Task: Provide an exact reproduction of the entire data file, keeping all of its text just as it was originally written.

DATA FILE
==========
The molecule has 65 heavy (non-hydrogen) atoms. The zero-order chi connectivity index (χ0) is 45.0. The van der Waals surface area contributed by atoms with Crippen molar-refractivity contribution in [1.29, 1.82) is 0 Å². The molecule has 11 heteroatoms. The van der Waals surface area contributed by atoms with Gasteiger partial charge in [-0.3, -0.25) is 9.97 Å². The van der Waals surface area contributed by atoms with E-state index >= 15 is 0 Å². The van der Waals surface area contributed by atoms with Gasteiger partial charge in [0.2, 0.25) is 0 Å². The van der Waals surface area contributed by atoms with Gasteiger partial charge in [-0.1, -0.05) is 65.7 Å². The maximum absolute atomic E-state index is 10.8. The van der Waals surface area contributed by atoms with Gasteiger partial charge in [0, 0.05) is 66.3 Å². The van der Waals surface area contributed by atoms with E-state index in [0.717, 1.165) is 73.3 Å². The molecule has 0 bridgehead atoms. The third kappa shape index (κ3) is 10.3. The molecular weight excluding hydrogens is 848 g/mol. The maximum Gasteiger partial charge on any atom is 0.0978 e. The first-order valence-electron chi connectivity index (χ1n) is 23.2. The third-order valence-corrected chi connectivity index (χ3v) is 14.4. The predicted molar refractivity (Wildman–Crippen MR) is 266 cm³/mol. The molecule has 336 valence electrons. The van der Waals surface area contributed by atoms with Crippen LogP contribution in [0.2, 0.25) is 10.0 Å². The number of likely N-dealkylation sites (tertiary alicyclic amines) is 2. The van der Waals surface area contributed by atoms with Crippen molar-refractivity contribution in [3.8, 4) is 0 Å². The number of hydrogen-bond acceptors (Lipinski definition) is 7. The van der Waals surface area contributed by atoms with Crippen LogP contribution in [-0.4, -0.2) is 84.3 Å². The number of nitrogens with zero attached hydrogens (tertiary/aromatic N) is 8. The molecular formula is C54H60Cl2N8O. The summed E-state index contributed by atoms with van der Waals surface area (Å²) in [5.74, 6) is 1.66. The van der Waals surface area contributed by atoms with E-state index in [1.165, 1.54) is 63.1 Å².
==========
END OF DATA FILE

The molecule has 65 heavy (non-hydrogen) atoms. The zero-order chi connectivity index (χ0) is 45.0. The van der Waals surface area contributed by atoms with Crippen molar-refractivity contribution in [1.29, 1.82) is 0 Å². The molecule has 11 heteroatoms. The van der Waals surface area contributed by atoms with Gasteiger partial charge in [-0.3, -0.25) is 9.97 Å². The van der Waals surface area contributed by atoms with E-state index >= 15 is 0 Å². The van der Waals surface area contributed by atoms with Gasteiger partial charge in [0.2, 0.25) is 0 Å². The van der Waals surface area contributed by atoms with Gasteiger partial charge in [-0.1, -0.05) is 65.7 Å². The maximum absolute atomic E-state index is 10.8. The van der Waals surface area contributed by atoms with Gasteiger partial charge in [0, 0.05) is 66.3 Å². The van der Waals surface area contributed by atoms with E-state index in [0.717, 1.165) is 73.3 Å². The molecule has 0 bridgehead atoms. The third kappa shape index (κ3) is 10.3. The molecular weight excluding hydrogens is 848 g/mol. The maximum Gasteiger partial charge on any atom is 0.0978 e. The first-order valence-electron chi connectivity index (χ1n) is 23.2. The third-order valence-corrected chi connectivity index (χ3v) is 14.4. The predicted molar refractivity (Wildman–Crippen MR) is 266 cm³/mol. The molecule has 336 valence electrons. The van der Waals surface area contributed by atoms with Crippen LogP contribution in [0.2, 0.25) is 10.0 Å². The number of likely N-dealkylation sites (tertiary alicyclic amines) is 2. The van der Waals surface area contributed by atoms with Crippen molar-refractivity contribution in [3.8, 4) is 0 Å². The number of hydrogen-bond acceptors (Lipinski definition) is 7. The van der Waals surface area contributed by atoms with Crippen LogP contribution in [-0.4, -0.2) is 84.3 Å². The number of nitrogens with zero attached hydrogens (tertiary/aromatic N) is 8. The molecular formula is C54H60Cl2N8O. The summed E-state index contributed by atoms with van der Waals surface area (Å²) in [5.74, 6) is 1.66. The van der Waals surface area contributed by atoms with E-state index in [1.165, 1.54) is 63.1 Å².